How to talk about finances with your roommate

Mackenzie Smith, Columnist

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It’s about a month into the school semester, and for some, a month into a lease with a new roommate. Ideally you would want to talk to your roommate about money and other more serious topics before moving in together, but ideally pizza would reheat well in the microwave. 

Winter is coming, and without a talk, things could get heated about the gas bill.

Here are some things to keep in mind to ease into the tough topic of finance:

1. Don’t assume 

Platonic roommates tend to split things evenly down the middle, so it’s easy to assume  that is what you are going to do. However, sometimes things like someone getting a bigger bedroom than the other, someone doing more chores than the other or someone constantly having their significant other stay over can complicate the issue. 

2. Don’t surprise them 

 Surprises and money are almost always a bad idea. Try bringing up the topic the next time you are paying bills, so money is fresh in everyone’s mind and you don’t shock your roommate into defensiveness. Money is an easy topic for some and hard for others, so don’t bring it up over Starbucks on a girls day out if it’s something that could make the other uncomfortable. 

3. Be specific 

 Ambiguity is another thing that doesn’t mix well with finance. If someone is going to pay more of the heating costs because they prefer it warmer, then how much more are they going to pay?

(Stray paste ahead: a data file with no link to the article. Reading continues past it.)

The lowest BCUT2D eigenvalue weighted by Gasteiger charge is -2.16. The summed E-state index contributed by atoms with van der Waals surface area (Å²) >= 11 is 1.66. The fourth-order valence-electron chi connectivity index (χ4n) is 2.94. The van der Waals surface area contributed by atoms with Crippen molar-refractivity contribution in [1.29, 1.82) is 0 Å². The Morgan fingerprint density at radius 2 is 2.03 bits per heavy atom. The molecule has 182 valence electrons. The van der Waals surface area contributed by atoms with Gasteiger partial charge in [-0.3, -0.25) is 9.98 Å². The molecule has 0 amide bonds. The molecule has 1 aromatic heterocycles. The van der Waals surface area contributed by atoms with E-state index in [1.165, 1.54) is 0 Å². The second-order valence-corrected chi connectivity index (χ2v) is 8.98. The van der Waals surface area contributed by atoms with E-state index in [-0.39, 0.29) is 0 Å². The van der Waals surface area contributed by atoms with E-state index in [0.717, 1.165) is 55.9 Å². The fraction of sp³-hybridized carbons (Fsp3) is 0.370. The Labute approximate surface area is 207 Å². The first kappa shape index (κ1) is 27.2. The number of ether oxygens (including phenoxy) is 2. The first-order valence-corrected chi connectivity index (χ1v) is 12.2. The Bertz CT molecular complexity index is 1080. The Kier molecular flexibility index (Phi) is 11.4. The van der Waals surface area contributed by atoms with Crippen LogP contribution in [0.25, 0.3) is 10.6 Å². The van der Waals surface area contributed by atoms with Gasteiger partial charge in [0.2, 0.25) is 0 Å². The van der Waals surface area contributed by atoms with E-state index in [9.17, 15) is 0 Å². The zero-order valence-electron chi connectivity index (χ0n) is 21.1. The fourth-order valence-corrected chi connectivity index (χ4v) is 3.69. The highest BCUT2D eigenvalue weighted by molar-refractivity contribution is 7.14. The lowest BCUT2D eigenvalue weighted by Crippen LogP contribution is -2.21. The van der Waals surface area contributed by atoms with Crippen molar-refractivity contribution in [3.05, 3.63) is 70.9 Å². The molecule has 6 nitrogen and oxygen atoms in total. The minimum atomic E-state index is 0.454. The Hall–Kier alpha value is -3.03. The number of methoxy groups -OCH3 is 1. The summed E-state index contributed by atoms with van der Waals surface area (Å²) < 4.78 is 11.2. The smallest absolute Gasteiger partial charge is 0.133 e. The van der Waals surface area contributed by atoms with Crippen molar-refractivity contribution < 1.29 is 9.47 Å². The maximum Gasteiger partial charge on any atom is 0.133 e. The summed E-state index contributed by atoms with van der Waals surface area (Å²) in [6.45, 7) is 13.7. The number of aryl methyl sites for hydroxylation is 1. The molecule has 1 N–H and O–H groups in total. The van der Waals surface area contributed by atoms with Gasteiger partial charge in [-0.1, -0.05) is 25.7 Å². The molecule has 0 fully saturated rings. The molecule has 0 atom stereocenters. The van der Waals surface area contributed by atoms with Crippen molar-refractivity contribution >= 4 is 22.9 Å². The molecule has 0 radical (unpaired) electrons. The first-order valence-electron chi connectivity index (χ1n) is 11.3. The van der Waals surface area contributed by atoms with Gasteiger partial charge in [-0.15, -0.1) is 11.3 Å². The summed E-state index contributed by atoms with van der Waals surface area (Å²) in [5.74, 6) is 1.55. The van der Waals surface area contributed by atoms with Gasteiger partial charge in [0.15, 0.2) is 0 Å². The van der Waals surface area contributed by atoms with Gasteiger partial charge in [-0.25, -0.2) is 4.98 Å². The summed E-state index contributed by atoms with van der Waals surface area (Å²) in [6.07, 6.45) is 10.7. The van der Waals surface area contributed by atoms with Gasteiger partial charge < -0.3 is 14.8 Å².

4. Be honest 

Nothing makes a housing arrangement more tense than lying about money. If you say something, you need to stick to it. Holding yourself accountable gives you credibility for when you ask the same of your roommate.

5. Don’t pry 

How they are paying for college, if their parents are helping them out with groceries and how much they are budgeting on spending vs. saving isn’t your problem. Unless it directly affects their ability to pay rent or shared utilities, it may be best to leave it out of the conversation. Asking a roommate to pay more simply because they seem to be better off is a taboo better left unbroken.

 6. Go in with a to do list 

How much you can afford, where you can save and any other questions are better thought out beforehand to make sure you don’t forget to mention something.

7. Write everything down 

Writing down what you agreed on makes sure that everyone is accountable to what was agreed on without any misremembering causing friction.

For other helpful finance know-how geared especially towards college students, visit CashCourse.org. It’s free!